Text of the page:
For these reasons, it’s crucial to never neglect your own assets and what you have built, meaning your own website and more. Don’t confuse your social media presence with your business presence. Social media needs to be part of your business strategy, but not the entire thing.
Consider data longevity
Companies today need to deal with two extreme possibilities. One is that a platform will cave, or – even if it doesn’t – that they’ll delete your profile or your posts without warning or recourse. The other is that everything you put out there will be there forever. So, for instance, if you make a strong political statement on behalf of your company but later decide to walk it back, the record of both actions can remain online and can affect your reputation in perpetuity. This means your company needs to have a strategy that accounts for both possibilities.
Data longevity has other implications, too. How comfortable would you be giving your housekeys to a stranger just because they were nice? Essentially, this is what a lot of people do with social media platforms. They give their data to the platform and hope they’ll use it ethically. Are you okay with that? If you’re not, do you know how to opt out? Do you understand how your data is being used and what the implications are for your business? Do your due diligence before you entrust a third party with crucial aspects of your company’s presence and reputation.
Consider data ownership
Today, the big topic we’re all thinking about is artificial intelligence, which brings up a lot of major concerns about how data is being used. People in business need to educate themselves about what AI is, what it means to them and how data ownership works.
When AI generates its own content, it can put your company at risk. For example, I recently learned about a successful company that was attempting to go public, and whose initial public offering was halted because during the due diligence it came to light that 70 per cent of the product’s code was AI-generated.
Before you invest in AI, consider the legal implications of generating assets that are not actually yours. Ownership in digital is crucial. Be diligent and conservative so you don’t end up regretting your choices. The law has not yet caught up with the technology, but it will, and the results may not be to your company’s advantage.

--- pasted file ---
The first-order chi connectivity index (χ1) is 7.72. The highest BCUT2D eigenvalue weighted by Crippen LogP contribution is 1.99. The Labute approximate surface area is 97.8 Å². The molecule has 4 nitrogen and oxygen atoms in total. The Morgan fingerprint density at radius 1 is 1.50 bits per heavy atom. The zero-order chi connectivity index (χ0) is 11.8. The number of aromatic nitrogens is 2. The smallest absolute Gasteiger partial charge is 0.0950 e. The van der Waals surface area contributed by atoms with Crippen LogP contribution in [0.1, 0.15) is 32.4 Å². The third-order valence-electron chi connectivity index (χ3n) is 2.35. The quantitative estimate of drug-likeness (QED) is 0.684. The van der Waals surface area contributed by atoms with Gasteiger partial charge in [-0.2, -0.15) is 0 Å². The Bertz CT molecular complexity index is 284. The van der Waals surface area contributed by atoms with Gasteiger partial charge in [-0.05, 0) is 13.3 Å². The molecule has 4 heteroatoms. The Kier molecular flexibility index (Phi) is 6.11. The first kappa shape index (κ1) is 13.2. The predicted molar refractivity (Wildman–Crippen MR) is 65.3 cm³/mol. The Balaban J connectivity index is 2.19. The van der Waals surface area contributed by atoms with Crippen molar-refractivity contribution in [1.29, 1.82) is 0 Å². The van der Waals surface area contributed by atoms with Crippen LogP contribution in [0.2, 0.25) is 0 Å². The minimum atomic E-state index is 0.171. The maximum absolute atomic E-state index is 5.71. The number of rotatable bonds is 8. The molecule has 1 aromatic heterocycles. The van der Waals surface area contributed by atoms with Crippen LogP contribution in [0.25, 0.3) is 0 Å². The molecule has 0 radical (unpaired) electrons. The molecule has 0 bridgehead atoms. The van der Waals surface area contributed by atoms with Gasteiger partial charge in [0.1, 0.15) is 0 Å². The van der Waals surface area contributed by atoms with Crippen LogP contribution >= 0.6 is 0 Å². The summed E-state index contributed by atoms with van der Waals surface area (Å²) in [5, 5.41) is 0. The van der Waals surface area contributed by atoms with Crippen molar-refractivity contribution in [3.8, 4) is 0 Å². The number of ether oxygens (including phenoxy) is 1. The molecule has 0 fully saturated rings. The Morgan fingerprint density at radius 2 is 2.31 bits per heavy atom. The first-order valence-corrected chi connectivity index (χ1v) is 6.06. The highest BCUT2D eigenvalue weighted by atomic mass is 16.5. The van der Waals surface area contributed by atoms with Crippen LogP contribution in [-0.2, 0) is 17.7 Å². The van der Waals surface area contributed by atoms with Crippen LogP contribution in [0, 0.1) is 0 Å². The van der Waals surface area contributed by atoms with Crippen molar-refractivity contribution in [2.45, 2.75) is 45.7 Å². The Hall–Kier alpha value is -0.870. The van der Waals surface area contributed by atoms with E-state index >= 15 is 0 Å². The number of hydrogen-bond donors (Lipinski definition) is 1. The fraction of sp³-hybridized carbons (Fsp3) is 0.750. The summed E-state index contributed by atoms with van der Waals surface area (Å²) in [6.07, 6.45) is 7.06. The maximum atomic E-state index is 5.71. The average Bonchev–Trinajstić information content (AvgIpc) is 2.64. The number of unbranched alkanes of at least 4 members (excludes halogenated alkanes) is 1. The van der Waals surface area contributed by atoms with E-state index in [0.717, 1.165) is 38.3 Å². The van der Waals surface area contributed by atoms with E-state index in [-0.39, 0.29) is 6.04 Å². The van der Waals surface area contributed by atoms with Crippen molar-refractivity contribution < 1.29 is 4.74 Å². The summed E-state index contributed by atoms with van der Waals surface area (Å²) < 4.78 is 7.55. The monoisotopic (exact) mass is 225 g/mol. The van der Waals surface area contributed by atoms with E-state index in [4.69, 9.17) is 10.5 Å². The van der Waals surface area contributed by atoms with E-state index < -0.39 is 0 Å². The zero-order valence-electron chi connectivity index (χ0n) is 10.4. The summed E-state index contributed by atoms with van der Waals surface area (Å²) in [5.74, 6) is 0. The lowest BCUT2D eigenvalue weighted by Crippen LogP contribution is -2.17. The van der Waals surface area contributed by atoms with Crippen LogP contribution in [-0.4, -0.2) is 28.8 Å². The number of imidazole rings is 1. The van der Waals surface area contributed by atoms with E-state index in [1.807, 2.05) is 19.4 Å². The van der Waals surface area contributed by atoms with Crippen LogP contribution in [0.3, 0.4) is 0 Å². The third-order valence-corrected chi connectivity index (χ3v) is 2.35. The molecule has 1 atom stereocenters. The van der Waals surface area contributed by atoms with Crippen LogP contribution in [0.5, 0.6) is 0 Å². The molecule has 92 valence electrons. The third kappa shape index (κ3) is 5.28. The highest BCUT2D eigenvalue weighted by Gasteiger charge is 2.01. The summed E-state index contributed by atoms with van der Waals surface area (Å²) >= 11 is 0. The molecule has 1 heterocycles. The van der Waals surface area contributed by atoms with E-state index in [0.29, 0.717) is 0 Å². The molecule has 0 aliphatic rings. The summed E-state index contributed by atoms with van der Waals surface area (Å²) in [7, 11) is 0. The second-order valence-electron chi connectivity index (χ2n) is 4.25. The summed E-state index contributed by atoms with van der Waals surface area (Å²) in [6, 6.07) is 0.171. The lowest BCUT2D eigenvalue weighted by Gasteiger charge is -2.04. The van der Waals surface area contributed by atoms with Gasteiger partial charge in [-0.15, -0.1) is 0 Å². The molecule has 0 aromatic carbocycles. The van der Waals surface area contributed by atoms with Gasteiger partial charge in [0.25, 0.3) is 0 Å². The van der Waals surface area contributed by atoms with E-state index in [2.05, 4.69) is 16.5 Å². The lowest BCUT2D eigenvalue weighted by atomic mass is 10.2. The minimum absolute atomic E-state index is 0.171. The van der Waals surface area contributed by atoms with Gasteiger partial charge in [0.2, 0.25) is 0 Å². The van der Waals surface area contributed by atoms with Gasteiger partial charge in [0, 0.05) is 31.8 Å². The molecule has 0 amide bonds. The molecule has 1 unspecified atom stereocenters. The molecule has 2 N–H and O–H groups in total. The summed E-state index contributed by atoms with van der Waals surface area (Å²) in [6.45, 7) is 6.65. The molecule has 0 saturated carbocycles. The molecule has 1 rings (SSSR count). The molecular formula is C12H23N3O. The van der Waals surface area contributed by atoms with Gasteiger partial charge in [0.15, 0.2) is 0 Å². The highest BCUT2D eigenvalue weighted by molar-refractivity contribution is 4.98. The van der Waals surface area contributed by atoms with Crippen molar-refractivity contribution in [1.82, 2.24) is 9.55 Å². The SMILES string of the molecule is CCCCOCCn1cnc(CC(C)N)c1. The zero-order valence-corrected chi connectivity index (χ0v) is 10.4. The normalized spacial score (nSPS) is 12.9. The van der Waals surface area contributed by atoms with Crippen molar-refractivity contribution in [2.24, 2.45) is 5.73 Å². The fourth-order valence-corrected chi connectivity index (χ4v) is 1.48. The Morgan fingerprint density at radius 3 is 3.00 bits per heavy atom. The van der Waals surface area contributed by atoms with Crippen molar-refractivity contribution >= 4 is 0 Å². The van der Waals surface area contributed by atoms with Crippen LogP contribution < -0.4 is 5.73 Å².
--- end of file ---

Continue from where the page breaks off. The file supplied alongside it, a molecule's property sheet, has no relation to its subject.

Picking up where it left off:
To bring this back to social media more specifically, be careful about using AI-generated content. It may seem like a convenient shortcut, and certainly AI might provide a creative boost for your human team or help them with other tasks. But there are major known issues with AI-generated content. AI can write uncanny-sounding and even factually inaccurate text that will only alienate or mislead your followers and customers. It can produce imagery that might not be on brand. And it can create copyright issues, whether you’ve infringed on someone else’s by using stolen datasets or ended up creating your own content that you can’t rightfully claim. Be conservative in your use of AI; treat it as a tool, not as a substitute for a human being.
Social media isn’t going anywhere, but the specifics of its future are murky and increasingly complex. So my best advice always comes back to strong strategy, due diligence and overall caution – classic approaches that stand the test of time.
This column is part of Globe Careers’ Leadership Lab series, where executives and experts share their views and advice about the world of work. Find all Leadership Lab stories at tgam.ca/leadershiplab and guidelines for how to contribute to the column here.